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What fraud and scams should I know about?

Date:

This question consolidates and replaces previous questions related to scams.

Unfortunately, there are scammers who will take advantage of the current situation and try to trick you out of your money and personal information. Don’t be fooled!

No government agency will contact you offering COVID-19-related grants or economic impact payments in exchange for personal financial information, an advance fee, or gift cards. Please do not respond. These are scams. Visit Treasury’s website if you suspect economic impact payment fraud. Report Social Security scams about COVID-19.

Below are some of the scams we know about, but there can be many variations:

The Inspector General of Social Security, Gail S. Ennis, is warning the public about fraudulent letters threatening suspension of Social Security benefits due to COVID-19-related office closures. We will not suspend or discontinue benefits because our offices are closed to walk-in visitors. Read this and other fraud advisories.

The U.S. Department of Health and Human Services (HHS) Office of Inspector General is alerting the public about fraud schemes related to COVID-19. For example, scammers are offering COVID-19 tests to Medicare beneficiaries in exchange for personal details, including Medicare information. However, the services are unapproved and illegitimate. Learn about this and other COVID-19 fraud from HHS.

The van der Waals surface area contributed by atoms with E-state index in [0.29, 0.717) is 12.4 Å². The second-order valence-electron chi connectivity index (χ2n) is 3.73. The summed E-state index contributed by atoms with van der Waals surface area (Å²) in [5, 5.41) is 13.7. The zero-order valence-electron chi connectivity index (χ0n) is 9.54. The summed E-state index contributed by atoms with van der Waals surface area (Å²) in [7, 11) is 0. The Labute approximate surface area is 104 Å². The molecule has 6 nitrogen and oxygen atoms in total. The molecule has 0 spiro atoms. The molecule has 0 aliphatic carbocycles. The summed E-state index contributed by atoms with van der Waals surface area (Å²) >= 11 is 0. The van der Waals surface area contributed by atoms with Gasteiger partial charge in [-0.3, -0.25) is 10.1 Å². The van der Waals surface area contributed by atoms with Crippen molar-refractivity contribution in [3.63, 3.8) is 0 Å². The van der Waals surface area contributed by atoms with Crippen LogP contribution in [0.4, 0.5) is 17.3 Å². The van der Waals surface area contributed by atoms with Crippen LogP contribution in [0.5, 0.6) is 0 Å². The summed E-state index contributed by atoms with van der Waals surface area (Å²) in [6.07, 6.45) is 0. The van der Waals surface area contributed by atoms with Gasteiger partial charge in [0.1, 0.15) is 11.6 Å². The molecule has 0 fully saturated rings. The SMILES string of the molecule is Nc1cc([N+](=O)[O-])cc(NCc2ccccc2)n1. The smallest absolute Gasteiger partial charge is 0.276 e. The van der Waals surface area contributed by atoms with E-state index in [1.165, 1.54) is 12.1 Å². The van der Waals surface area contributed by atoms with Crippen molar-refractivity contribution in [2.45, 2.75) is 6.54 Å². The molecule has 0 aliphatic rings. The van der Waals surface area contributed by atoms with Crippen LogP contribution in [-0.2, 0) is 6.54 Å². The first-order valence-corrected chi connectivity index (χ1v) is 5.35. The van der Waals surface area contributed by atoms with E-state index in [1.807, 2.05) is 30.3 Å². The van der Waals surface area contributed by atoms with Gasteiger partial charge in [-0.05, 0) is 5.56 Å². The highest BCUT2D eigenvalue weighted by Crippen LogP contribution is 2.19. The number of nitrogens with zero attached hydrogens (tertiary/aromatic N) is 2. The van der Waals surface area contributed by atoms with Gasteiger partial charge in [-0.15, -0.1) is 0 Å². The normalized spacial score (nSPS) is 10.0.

The Federal Trade Commission (FTC) is alerting people about various COVID-19-related fraud and scams. Scammers are increasing their efforts to swindle people out of their money and personal information. These scams can including contracting, treatment, vaccines, government imposter scams, and fraud related to economic impact payments. We encourage you to learn about all COVID-19-related fraud and scams, and to report the scams you see.

Getting vaccinated is very important.  As more people are eligible to get vaccinated, scammers see new opportunities to trick you.  The FTC and the National Association of Attorneys General are teaming up to remind you that no matter what anyone tells you, you cannot buy COVID-19 vaccines online and there’s no out-of-pocket cost to get the shots.  COVID-19 vaccines are free. The FTC website lists some ways to avoid vaccine-related scams.  If you know about a COVID-19 vaccine scam, tell the FTC about it. You can also file a complaint with your state or territory attorney general through the consumer website of the National Association of Attorneys General.

The Financial Crimes Enforcement Network (FINCEN) is alerting financial institutions about Unemployment Insurance (UI) fraud. They have identified multiple fraud schemes, including identity-related fraud, in which filers submit applications for UI payments using stolen or fake identification to receive payments. You can find more information on the Department of Labor's website.

Where can I get answers to my economic impact payment (EIP) questions?

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The American Rescue Plan Act of 2021 was signed into law on March 11, 2021. The Act provides important financial relief to millions of American. The IRS has paid EIPs to tens of millions of Americans, including Social Security beneficiaries and Supplemental Security Income recipients. Our web page about the Third Economic Impact Payment provides a great deal of information about EIPs.